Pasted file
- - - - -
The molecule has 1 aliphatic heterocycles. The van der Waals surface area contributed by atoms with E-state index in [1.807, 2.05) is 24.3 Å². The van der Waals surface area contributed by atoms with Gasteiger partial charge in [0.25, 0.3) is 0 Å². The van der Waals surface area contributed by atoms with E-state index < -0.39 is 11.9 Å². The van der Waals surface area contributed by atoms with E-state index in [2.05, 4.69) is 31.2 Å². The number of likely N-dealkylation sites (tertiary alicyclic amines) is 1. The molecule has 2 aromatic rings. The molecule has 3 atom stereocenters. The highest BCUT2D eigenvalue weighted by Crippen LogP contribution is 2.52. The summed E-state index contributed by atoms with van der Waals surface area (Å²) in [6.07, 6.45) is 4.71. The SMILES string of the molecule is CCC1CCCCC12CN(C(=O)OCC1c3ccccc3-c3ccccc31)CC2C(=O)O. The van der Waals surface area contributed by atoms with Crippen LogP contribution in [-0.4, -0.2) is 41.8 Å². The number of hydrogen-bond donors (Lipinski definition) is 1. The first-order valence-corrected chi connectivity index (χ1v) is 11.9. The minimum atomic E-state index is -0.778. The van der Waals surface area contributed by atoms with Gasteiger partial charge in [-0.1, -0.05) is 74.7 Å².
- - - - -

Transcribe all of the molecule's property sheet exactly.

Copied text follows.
The molecule has 1 aliphatic heterocycles. The van der Waals surface area contributed by atoms with E-state index in [1.807, 2.05) is 24.3 Å². The van der Waals surface area contributed by atoms with Gasteiger partial charge in [0.25, 0.3) is 0 Å². The van der Waals surface area contributed by atoms with E-state index < -0.39 is 11.9 Å². The van der Waals surface area contributed by atoms with E-state index in [2.05, 4.69) is 31.2 Å². The number of likely N-dealkylation sites (tertiary alicyclic amines) is 1. The molecule has 2 aromatic rings. The molecule has 3 atom stereocenters. The highest BCUT2D eigenvalue weighted by Crippen LogP contribution is 2.52. The summed E-state index contributed by atoms with van der Waals surface area (Å²) in [6.07, 6.45) is 4.71. The SMILES string of the molecule is CCC1CCCCC12CN(C(=O)OCC1c3ccccc3-c3ccccc31)CC2C(=O)O. The van der Waals surface area contributed by atoms with Crippen LogP contribution in [-0.4, -0.2) is 41.8 Å². The number of hydrogen-bond donors (Lipinski definition) is 1. The first-order valence-corrected chi connectivity index (χ1v) is 11.9. The minimum atomic E-state index is -0.778. The van der Waals surface area contributed by atoms with Gasteiger partial charge in [-0.1, -0.05) is 74.7 Å².